Jörð

Summary

The goddess Jörð is a female Jotun in Scandinavian mythology, a sacred divine earth who once gave birth to Thor. Jörd is considered a goddess, as are other Jötuns in connection with the gods. The name Yörd is found in Skaldic poetry both for the poetic designation of the earth and in kennings for Thor.

Other possible names are Fjörgyn, Fold, Grund and Hlóðyn.

The ancient Scandinavian word jörð means “land, land”. It is both a nominative name (“earth”) and a theonomical word (“Goddess of the Earth”). The word comes from the Germanic *erþō- (“land, soil, dry land”), as evidenced by the Gothic airþa, Old English eorþ, Old Saxon ertha, Old Upper German erda. The ancient Greek word éra (ἔρα, “earth”) is probably related to the previous ones. This word is most likely related to the Germanic *erwa or erwōn-, meaning “sand, soil” (cf. Dr. Scandinavian jǫrfi, “sand, gravel,” and J.-H. ero, “earth”).

The name Fjörgyn is most likely another name of Yord. In the 56th stanzas of the Prophecy of the Völva and the Song of Harbard, Thor is mentioned as “son of Fjörgyn”. The name Hlóðyn (Hlóðyn) is also mentioned in the 56th stanza of the Prophecy of the Völva. The phrase “Hlóðyn the descendant” is used, referring to Thor.

Here comes the glorious descendant of Hlodun, the son of Odin goes to battle with the serpent, the guardian of Midgard is struck in anger, all men must part with their lives, – nine steps the son of Fjergün steps back, the serpent slain – he is worthy of glory.

The origin of the name Chlodun is unclear, although it is said to be related to the goddess Chludana, known from Romano-Germanic votive inscriptions found in the Lower Rhine.

Younger Edda

In the first part of the Younger Edda, the Vision of Gulvi, in chapter 9 the following is said about the relationship of Yord and Odin:

And the earth was his daughter and wife. From her was born his eldest son, Asa-Tor.

It is unclear whether Odin is Yord”s father, as Snorri goes on to say that Yord”s father is Anar. A description of Yord”s lineage:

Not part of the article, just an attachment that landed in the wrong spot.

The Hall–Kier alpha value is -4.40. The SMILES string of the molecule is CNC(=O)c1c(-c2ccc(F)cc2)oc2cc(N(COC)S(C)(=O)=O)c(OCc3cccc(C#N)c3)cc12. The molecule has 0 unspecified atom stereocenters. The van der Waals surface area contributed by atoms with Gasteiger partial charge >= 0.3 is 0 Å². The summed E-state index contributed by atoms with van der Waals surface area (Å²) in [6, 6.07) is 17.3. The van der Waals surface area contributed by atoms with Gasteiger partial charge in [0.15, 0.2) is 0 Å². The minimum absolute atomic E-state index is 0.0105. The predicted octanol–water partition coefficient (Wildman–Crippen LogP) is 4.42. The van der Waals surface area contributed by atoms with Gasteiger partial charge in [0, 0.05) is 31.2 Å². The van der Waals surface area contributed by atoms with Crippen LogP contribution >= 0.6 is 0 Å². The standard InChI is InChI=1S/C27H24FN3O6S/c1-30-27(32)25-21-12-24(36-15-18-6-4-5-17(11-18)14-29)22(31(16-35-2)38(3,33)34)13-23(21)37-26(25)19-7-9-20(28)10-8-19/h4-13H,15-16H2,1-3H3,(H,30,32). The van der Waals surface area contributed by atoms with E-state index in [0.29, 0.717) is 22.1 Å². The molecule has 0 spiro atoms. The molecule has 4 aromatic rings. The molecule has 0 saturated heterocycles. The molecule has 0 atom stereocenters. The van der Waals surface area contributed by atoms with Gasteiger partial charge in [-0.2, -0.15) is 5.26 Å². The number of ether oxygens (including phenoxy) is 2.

Nervi or Narvi was the name of a giant who lived in Jotunheim. He had a daughter, black and gloomy from birth, named Night. Her husband was a man named Naglfari, and their son was called Aud. Then was her husband Anar, and their daughter was called Earth. And her last husband was Delling, of the race of the Aesir. The son of them was called Day.

Chapter 36 talks about the Valkyries, and afterwards it says that Yord is counted among the goddesses.

Yord, Thor”s mother, and Rind, Vali”s mother, are also counted among the goddesses.

In Snorri Sturluson”s Language of Poetry, Yord is described as a rival to Odin”s wife Frigg and his concubines Rind and Gunnled.

The Elder Edda

In chapter 56 of the Prophecy of Völva, Thor is called a descendant of Hlóðynjar and son of Fjörgynjar (“mögr Hlóðynjar”, “Fjörgynjar burr”). The origin of the name Hlódün is unclear; it is presumed to be another name of Yord.

In chapter 58 of Loki”s Bickering, Thor threatens Loki to shut up. Loki calls Thor the son of Yord and begins to mock him:

“Here the son of Erd has come: why have you begun to scold? You will not be brave, fighting the wolf, which will destroy Odin.”

The asteroid (894) Erda, discovered in 1918, is named after the goddess.

Sources

  1. Ёрд
  2. Jörð